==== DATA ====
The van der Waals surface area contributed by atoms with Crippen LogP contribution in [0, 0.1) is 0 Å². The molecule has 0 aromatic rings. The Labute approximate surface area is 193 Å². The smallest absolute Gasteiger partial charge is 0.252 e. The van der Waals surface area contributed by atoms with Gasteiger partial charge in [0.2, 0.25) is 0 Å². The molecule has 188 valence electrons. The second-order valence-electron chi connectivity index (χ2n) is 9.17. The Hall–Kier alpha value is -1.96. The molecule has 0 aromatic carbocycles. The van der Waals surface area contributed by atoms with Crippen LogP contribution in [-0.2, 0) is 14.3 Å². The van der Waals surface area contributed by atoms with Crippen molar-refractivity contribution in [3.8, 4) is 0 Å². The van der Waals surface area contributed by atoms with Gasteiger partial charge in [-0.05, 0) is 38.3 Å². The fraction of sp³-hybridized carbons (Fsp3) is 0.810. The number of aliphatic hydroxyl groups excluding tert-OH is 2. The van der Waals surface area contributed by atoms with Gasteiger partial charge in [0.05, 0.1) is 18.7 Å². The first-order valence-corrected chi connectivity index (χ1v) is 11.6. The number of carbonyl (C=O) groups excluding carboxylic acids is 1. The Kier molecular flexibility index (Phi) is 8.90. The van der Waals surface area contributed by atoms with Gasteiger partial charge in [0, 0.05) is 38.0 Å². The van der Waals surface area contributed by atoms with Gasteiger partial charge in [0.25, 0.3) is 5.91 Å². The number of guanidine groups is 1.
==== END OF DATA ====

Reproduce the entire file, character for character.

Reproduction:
The van der Waals surface area contributed by atoms with Crippen LogP contribution in [0, 0.1) is 0 Å². The molecule has 0 aromatic rings. The Labute approximate surface area is 193 Å². The smallest absolute Gasteiger partial charge is 0.252 e. The van der Waals surface area contributed by atoms with Gasteiger partial charge in [0.2, 0.25) is 0 Å². The molecule has 188 valence electrons. The second-order valence-electron chi connectivity index (χ2n) is 9.17. The Hall–Kier alpha value is -1.96. The molecule has 0 aromatic carbocycles. The van der Waals surface area contributed by atoms with Crippen LogP contribution in [-0.2, 0) is 14.3 Å². The van der Waals surface area contributed by atoms with Crippen molar-refractivity contribution in [3.8, 4) is 0 Å². The van der Waals surface area contributed by atoms with Gasteiger partial charge in [-0.05, 0) is 38.3 Å². The fraction of sp³-hybridized carbons (Fsp3) is 0.810. The number of aliphatic hydroxyl groups excluding tert-OH is 2. The van der Waals surface area contributed by atoms with Gasteiger partial charge in [0.05, 0.1) is 18.7 Å². The first-order valence-corrected chi connectivity index (χ1v) is 11.6. The number of carbonyl (C=O) groups excluding carboxylic acids is 1. The Kier molecular flexibility index (Phi) is 8.90. The van der Waals surface area contributed by atoms with Gasteiger partial charge in [0, 0.05) is 38.0 Å². The van der Waals surface area contributed by atoms with Gasteiger partial charge in [0.25, 0.3) is 5.91 Å². The number of guanidine groups is 1.